Lobbyists Urge Scientists To Get Involved on the Hill

The lobbyist credited his client. The client credited his lobbyist. Both praised scientists and legislators on the brink of an historic vote that would put the National Institutes of Health on the path to doubling its budget in five years. Congress, as of press time for The Scientist, was poised to pass a $500 billion legislative package that includes a $2 billion increase for the National Institutes of Health. The agency received $13.648 billion for 1998. Prior to the vote on the "omnibus" spe

Paul Smaglik
Oct 25, 1998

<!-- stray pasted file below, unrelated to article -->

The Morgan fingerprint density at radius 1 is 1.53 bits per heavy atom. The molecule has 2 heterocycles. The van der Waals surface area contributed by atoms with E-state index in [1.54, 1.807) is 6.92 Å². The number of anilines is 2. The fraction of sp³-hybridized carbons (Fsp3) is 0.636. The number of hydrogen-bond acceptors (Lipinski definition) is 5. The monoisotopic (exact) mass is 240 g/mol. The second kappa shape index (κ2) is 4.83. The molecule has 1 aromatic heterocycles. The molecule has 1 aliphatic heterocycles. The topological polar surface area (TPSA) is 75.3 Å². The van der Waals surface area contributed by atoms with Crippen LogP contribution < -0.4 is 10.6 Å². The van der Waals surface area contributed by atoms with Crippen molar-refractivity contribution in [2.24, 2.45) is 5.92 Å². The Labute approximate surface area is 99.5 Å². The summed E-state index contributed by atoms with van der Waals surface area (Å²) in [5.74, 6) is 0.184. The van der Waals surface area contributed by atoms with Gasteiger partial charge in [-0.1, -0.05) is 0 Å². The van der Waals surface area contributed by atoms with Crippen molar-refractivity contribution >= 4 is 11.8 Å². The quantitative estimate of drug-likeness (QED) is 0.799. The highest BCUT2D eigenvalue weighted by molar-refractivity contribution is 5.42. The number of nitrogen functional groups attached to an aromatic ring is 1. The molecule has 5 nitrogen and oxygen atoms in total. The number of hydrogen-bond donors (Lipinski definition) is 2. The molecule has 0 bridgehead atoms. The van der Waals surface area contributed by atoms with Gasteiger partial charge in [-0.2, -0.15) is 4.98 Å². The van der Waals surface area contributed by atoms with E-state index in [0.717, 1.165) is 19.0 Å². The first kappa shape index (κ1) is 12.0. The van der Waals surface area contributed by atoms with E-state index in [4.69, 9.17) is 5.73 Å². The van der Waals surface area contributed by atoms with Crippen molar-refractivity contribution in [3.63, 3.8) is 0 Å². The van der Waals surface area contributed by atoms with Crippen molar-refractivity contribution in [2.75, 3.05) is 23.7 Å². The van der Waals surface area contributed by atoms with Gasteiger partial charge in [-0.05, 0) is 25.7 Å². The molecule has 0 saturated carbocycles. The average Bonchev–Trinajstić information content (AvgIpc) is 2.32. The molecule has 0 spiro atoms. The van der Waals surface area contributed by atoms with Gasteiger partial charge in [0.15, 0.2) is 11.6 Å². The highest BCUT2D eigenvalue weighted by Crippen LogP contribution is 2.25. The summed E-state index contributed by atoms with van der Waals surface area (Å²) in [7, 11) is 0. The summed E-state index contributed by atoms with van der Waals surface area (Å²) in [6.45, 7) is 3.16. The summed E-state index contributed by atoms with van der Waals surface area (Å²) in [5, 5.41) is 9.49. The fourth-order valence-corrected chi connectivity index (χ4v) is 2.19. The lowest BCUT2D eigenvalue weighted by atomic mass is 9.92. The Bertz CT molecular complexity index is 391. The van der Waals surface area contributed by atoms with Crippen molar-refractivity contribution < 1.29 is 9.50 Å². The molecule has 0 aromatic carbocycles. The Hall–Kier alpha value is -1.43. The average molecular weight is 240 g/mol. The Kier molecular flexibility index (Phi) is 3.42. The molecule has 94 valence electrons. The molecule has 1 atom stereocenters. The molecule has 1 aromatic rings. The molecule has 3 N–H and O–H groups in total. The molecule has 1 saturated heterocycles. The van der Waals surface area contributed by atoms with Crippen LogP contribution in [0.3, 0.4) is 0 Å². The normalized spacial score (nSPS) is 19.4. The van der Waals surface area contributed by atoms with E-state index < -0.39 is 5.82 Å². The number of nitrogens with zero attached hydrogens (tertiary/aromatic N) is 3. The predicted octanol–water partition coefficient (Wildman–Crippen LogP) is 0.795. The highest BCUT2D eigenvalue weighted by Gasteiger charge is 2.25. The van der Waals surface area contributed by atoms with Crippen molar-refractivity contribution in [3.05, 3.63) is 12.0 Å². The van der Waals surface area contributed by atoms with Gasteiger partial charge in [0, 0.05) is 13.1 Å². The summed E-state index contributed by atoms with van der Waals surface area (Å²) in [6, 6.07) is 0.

The lobbyist credited his client. The client credited his lobbyist. Both praised scientists and legislators on the brink of an historic vote that would put the National Institutes of Health on the path to doubling its budget in five years. Congress, as of press time for The Scientist, was poised to pass a $500 billion legislative package that includes a $2 billion increase for the National Institutes of Health. The agency received $13.648 billion for 1998. Prior to the vote on the "omnibus" spending bill, the Senate appropriations committee requested $15.6 billion for the agency--$819 million more than requested by President Bill Clinton in February (B. Agnew, The Scientist, 12[6]:1, March 16, 1998).

That vote represents the success of science advocacy--a complex network of registered lobbyists, informal advocates, scientists active on Capitol Hill, and philanthropists who help fund the campaign. While that network may have...

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